Good news for preemies: Survival rates up over decade

Good news for preemies: Survival rates up over decade

Premature births are stressful for parents and babies. The infant may not breathe on their own. They may experience any number of health problems as they grow.

But there is good news: A University of Rochester Medical Center researcher has found that survival rates for extremely pre-term babies have increased significantly.

The study investigated survival outcomes of nearly 11,000 infants born at 22 to 28 weeks at 19 academic medical centers from 2013 to 2018.

Human pregnancy ordinarily lasts roughly 40 weeks. Babies born earlier than that can and do survive, but not always.

The study found that infants born at 22 weeks and 23 weeks ¾ considered “extremely pre-term” pregnancies ¾ had survival rates of 30% and almost 56%, respectively.

Those numbers are much higher than those from an earlier study, which looked at premature births from 2008 until 2012.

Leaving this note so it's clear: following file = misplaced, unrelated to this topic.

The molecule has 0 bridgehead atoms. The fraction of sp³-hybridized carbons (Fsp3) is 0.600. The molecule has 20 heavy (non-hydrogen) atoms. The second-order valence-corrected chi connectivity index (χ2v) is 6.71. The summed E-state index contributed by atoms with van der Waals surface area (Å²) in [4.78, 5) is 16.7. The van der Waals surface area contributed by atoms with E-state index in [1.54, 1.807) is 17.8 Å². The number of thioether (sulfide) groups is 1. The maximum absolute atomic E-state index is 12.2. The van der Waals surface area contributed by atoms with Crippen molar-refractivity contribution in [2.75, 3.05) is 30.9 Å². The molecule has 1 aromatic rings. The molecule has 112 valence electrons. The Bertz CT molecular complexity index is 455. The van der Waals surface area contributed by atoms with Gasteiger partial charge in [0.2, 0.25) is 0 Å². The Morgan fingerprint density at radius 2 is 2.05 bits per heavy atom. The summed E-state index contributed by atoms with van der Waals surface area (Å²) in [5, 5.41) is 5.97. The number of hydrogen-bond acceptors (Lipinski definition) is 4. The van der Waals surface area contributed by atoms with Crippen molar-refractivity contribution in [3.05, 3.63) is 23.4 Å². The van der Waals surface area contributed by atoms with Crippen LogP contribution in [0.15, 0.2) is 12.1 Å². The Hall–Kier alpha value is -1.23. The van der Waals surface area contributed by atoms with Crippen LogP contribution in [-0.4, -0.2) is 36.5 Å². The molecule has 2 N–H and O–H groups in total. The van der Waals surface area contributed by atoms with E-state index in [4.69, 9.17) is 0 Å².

Back then, babies born at 22 and 23 weeks had survival rates of 7% and 32%, respectively.

The researchers said better handling of ventilation, nutrition and hydration were behind the heartening findings.

The study also looked at the health of severely pre-term infants after two years.

In those cases, slightly more than 8% of the infants had moderate to severe celebral palsy, 1.5% had vision loss, 2.5% needed hearing aids or cochlear implants and 15% needed mobility aids, such as walkers or wheelchairs.

Nearly 49% had mild or no neurodevelopmental impairment, and 29% had moderate impairment. About 21% had severe impairment.

For doctors whose job often means delivering frightening news, the findings are a welcome bit of optimism to share with parents who need it.


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